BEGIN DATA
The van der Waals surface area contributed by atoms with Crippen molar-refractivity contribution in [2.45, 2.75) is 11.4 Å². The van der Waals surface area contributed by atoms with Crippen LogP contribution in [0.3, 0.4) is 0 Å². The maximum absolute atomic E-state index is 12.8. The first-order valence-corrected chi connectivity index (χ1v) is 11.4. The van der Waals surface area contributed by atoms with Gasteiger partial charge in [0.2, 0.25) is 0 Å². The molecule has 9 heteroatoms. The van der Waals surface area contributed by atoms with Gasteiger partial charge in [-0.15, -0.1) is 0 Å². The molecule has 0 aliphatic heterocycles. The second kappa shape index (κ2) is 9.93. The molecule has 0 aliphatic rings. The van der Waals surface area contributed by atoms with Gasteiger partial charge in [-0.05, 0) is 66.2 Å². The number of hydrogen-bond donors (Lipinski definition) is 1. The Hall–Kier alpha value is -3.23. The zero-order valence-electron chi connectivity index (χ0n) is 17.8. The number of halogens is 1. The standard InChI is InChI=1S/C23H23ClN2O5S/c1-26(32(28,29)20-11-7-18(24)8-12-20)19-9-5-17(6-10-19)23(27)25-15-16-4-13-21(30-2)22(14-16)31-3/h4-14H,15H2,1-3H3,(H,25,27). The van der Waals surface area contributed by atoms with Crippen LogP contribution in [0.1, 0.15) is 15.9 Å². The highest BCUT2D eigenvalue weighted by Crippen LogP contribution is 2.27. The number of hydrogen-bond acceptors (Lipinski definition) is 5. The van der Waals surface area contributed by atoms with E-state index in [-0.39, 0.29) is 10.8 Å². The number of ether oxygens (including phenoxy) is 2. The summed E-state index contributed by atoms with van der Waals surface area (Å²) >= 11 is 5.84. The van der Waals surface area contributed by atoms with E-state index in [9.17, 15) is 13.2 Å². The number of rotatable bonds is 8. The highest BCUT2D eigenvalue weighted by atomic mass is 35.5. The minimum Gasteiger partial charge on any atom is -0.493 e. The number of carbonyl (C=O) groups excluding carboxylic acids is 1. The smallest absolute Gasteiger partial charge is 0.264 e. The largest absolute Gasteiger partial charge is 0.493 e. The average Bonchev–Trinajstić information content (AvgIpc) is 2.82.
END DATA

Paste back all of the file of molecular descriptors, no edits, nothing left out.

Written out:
The van der Waals surface area contributed by atoms with Crippen molar-refractivity contribution in [2.45, 2.75) is 11.4 Å². The van der Waals surface area contributed by atoms with Crippen LogP contribution in [0.3, 0.4) is 0 Å². The maximum absolute atomic E-state index is 12.8. The first-order valence-corrected chi connectivity index (χ1v) is 11.4. The van der Waals surface area contributed by atoms with Gasteiger partial charge in [0.2, 0.25) is 0 Å². The molecule has 9 heteroatoms. The van der Waals surface area contributed by atoms with Gasteiger partial charge in [-0.15, -0.1) is 0 Å². The molecule has 0 aliphatic heterocycles. The second kappa shape index (κ2) is 9.93. The molecule has 0 aliphatic rings. The van der Waals surface area contributed by atoms with Gasteiger partial charge in [-0.05, 0) is 66.2 Å². The number of hydrogen-bond donors (Lipinski definition) is 1. The Hall–Kier alpha value is -3.23. The zero-order valence-electron chi connectivity index (χ0n) is 17.8. The number of halogens is 1. The standard InChI is InChI=1S/C23H23ClN2O5S/c1-26(32(28,29)20-11-7-18(24)8-12-20)19-9-5-17(6-10-19)23(27)25-15-16-4-13-21(30-2)22(14-16)31-3/h4-14H,15H2,1-3H3,(H,25,27). The van der Waals surface area contributed by atoms with Crippen LogP contribution in [0.1, 0.15) is 15.9 Å². The highest BCUT2D eigenvalue weighted by Crippen LogP contribution is 2.27. The number of hydrogen-bond acceptors (Lipinski definition) is 5. The van der Waals surface area contributed by atoms with E-state index in [-0.39, 0.29) is 10.8 Å². The number of ether oxygens (including phenoxy) is 2. The summed E-state index contributed by atoms with van der Waals surface area (Å²) >= 11 is 5.84. The van der Waals surface area contributed by atoms with E-state index in [9.17, 15) is 13.2 Å². The number of rotatable bonds is 8. The highest BCUT2D eigenvalue weighted by atomic mass is 35.5. The minimum Gasteiger partial charge on any atom is -0.493 e. The number of carbonyl (C=O) groups excluding carboxylic acids is 1. The smallest absolute Gasteiger partial charge is 0.264 e. The largest absolute Gasteiger partial charge is 0.493 e. The average Bonchev–Trinajstić information content (AvgIpc) is 2.82.